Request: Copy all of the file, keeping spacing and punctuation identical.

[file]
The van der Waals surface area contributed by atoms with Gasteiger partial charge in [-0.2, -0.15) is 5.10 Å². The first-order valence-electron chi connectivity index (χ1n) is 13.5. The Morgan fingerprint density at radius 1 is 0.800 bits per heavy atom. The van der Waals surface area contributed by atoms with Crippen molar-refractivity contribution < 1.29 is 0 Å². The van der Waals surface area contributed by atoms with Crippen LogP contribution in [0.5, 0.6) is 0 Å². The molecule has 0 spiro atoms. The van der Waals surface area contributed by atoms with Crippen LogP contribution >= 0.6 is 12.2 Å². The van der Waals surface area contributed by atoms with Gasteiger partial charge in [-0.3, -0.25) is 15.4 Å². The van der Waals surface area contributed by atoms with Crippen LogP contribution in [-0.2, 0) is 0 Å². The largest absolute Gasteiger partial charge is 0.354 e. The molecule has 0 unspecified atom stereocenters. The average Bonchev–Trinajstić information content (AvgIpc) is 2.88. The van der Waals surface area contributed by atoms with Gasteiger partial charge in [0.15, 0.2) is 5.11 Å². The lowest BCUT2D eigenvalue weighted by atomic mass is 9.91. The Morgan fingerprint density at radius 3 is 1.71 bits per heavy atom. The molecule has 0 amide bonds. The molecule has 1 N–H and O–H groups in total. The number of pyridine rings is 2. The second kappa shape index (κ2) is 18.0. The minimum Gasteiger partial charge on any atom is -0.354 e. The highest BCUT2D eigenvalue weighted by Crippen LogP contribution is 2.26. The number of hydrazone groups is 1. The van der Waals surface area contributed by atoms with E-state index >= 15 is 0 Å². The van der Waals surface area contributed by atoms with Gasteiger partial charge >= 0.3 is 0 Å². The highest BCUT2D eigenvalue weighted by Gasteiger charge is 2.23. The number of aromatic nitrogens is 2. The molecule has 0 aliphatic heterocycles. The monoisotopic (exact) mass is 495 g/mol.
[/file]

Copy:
The van der Waals surface area contributed by atoms with Gasteiger partial charge in [-0.2, -0.15) is 5.10 Å². The first-order valence-electron chi connectivity index (χ1n) is 13.5. The Morgan fingerprint density at radius 1 is 0.800 bits per heavy atom. The van der Waals surface area contributed by atoms with Crippen molar-refractivity contribution < 1.29 is 0 Å². The van der Waals surface area contributed by atoms with Crippen LogP contribution in [0.5, 0.6) is 0 Å². The molecule has 0 spiro atoms. The van der Waals surface area contributed by atoms with Crippen LogP contribution >= 0.6 is 12.2 Å². The van der Waals surface area contributed by atoms with Gasteiger partial charge in [-0.3, -0.25) is 15.4 Å². The van der Waals surface area contributed by atoms with Crippen LogP contribution in [-0.2, 0) is 0 Å². The largest absolute Gasteiger partial charge is 0.354 e. The molecule has 0 unspecified atom stereocenters. The average Bonchev–Trinajstić information content (AvgIpc) is 2.88. The van der Waals surface area contributed by atoms with Gasteiger partial charge in [0.15, 0.2) is 5.11 Å². The lowest BCUT2D eigenvalue weighted by atomic mass is 9.91. The Morgan fingerprint density at radius 3 is 1.71 bits per heavy atom. The molecule has 0 amide bonds. The molecule has 1 N–H and O–H groups in total. The number of pyridine rings is 2. The second kappa shape index (κ2) is 18.0. The minimum Gasteiger partial charge on any atom is -0.354 e. The highest BCUT2D eigenvalue weighted by Crippen LogP contribution is 2.26. The number of hydrazone groups is 1. The van der Waals surface area contributed by atoms with E-state index >= 15 is 0 Å². The van der Waals surface area contributed by atoms with Gasteiger partial charge >= 0.3 is 0 Å². The highest BCUT2D eigenvalue weighted by Gasteiger charge is 2.23. The number of aromatic nitrogens is 2. The molecule has 0 aliphatic heterocycles. The monoisotopic (exact) mass is 495 g/mol.